April 2018
Naturally Yours
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Tips for Mud Season

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Spring usually means trail closures in the natural areas. Wet and muddy conditions leave visitors with no good choices: going around the mud widens the trail, and going through the mud damages the trail surface. Trails in the foothills are most vulnerable due to their geology and soils. Pineridge, Maxwell, Reservoir Ridge and Bobcat Ridge natural areas often close due to mud. Please respect the closures and try the paved trails instead.

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Volunteer as a Native Plant Gardener

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You can volunteer to nurture a living exhibit that teaches about the benefits of native plants and provides design inspiration. Native Plant Garden Volunteers work at the City of Fort Collins Natural Areas Department's Headquarters, Nix Native Plant Garden including weeding, mulching, and pruning. After attending an orientation training (Tues. May 15, 9-10 am), gardening volunteer days are Mondays and Tuesdays from 8 a.m. to 11 a.m. (starting May 21, weather dependent). Gardening experience is helpful but not required. This is a great opportunity for those with limited mobility, garden clubs, neighborhoods, or church groups.  Adults only please. Read the job description and then click here to apply.  Learn more about the Nix Native Plant Garden

 

Tracks & Trails: Your Guide to Free Activities, June-October

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This year's season of free activities will be posted online by May 2 with printed booklets arriving in mid-May. A link will be included in next month's Enews!

Monthly Skygazing and our National Trails Day volunteer stewardship project are posted and available for registration now.

Earth Day Celebration, Saturday, April 21, 11 am- 5 pm at Civic Center Park, downtown Fort Collins. Come find the Nature in the City booth and learn about how the City and other organizations are helping to protect the environment.

You Can be a Citizen Scientist & the Buzz on Native Bees

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Nature in the City is seeking volunteers to help count and identify birds and butterflies this summer. No previous bird or butterfly identification skills are necessary! Click here to learn more and apply as a citizen scientist by April 27.

Nature in the City Tip of the Month: The Buzz on Native Bees

Have you ever noticed little “volcanos” of soil appear in your flower beds? If so, you may have nesting native bees! There are over 946 species of native bees in Colorado, and many of these species nest underground. To provide ideal habitat for these native bees, leave south facing slopes with well-drained soils mostly bare. These areas are warmer and generally drier, making tunnel building easier. After the offspring emerge, they will offer the priceless service of pollination! Learn more >>>

Clean-up Natural Areas

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With Earth Day around the corner, you may feel inspired to clean-up a natural area. That is such a nice idea, thank you! Please be aware there are some safety issues with trash pick-ups. Becoming a Adopt-a-Natural Area volunteer includes an orientation, supplies, and safety information, or if you have a group, use the Stewardship Project Request Form in Engage (you must create or login to your account). Picking up trash without prior safety training is not recommended. Questions? Contact Stewardship Volunteer Coordinator, Diane Wendt, dwendt@fcgov.com,  970-224-6153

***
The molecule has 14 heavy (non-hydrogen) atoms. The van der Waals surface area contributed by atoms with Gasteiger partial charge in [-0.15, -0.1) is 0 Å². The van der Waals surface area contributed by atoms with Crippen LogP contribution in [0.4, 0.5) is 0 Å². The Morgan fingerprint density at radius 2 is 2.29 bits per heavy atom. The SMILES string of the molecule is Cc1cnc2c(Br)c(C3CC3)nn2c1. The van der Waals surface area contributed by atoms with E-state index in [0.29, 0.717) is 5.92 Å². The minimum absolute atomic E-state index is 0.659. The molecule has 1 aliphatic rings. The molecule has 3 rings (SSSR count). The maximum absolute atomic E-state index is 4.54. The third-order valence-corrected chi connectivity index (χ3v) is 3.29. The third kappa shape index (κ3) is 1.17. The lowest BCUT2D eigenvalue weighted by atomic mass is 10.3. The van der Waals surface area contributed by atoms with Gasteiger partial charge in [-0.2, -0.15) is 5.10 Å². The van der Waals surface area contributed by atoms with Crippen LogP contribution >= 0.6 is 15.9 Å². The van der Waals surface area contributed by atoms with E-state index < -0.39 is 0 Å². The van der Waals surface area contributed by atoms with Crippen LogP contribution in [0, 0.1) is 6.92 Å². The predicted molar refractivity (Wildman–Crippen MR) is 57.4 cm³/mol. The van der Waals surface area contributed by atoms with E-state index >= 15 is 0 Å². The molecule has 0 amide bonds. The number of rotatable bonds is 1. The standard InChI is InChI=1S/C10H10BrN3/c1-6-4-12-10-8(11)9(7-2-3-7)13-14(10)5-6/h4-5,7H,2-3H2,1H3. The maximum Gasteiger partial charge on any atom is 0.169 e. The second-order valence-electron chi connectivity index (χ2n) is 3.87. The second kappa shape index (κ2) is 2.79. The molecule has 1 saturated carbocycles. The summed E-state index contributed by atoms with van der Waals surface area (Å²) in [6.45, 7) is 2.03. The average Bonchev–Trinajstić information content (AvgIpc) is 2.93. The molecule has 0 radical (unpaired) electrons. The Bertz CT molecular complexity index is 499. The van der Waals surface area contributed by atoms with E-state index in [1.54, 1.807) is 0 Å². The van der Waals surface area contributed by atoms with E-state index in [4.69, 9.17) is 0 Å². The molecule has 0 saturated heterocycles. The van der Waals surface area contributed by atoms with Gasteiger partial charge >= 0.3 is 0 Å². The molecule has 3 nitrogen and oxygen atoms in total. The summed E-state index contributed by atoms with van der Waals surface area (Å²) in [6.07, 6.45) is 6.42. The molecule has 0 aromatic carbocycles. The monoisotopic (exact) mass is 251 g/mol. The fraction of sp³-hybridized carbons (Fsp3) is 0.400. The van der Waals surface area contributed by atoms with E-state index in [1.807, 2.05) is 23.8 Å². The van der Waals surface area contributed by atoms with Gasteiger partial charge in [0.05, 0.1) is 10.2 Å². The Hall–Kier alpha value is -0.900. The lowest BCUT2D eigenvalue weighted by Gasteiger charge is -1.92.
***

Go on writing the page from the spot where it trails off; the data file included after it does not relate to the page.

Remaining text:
Join a Community Natural Area Clean-up 

Wednesday, April 11, 9-11 a.m. at Udall Natural Area

Kick-off National Volunteer Month and get to know fellow community members all while taking care of the environment. All ages are welcome - children under 16 must be accompanied by a parent. Natural Areas will provide gloves, grabbers, trash bags, sunscreen, water, and yummy snacks. Free, registration required here.

Bison Calves & Prescribed Fire at Soapstone Prairie

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And then there were… 44. Eight bison — four calves and their mothers — were released in mid-March at Soapstone Prairie Natural Area and Red Mountain Open Space, bringing the total number of animals in the Laramie Foothills Bison Conservation Herd to 44.

A 10-month-old calf known as IVF 1 was among the newcomers. She is the first bison calf conceived using in vitro fertilization, or IVF, at Colorado State University. IVF 1 is also the first bison calf in the world to be conceived using reproductive material from animals removed from Yellowstone National Park. Read the whole story and watch a 2 minute video here.

Prescribed Fire

In March, prescribed fire was applied to 575 acres of shortgrass prairie at Soapstone Prairie Natural Area.  This burn focused on improving habitat for grassland birds such as the state listed mountain plover and the McCown’s longspur, which both need bare ground for nesting. In addition to promoting native grasses that respond well to fire, such as buffalo grass and blue grama, the burns will also improve habitat for the federally threatened Colorado butterfly plant.  Thanks to the agencies that helped make the burn possible: The Nature Conservancy, Wellington Fire Protection District, Livermore Volunteer Fire Department, CSU Student Association of Fire Ecology, and Gravitas Peak Wildland Fire Module.

 

 

naturalareaslogo.gif Natural Areas News is published on the first Tuesday of the month with occasional special editions. Newsletter comments are welcome. Please contact Zoe Shark, City of Fort Collins Natural Areas Community Relations Manager, 970-221-6311 or zshark@fcgov.com.

To learn more about Natural Areas, visit our website.

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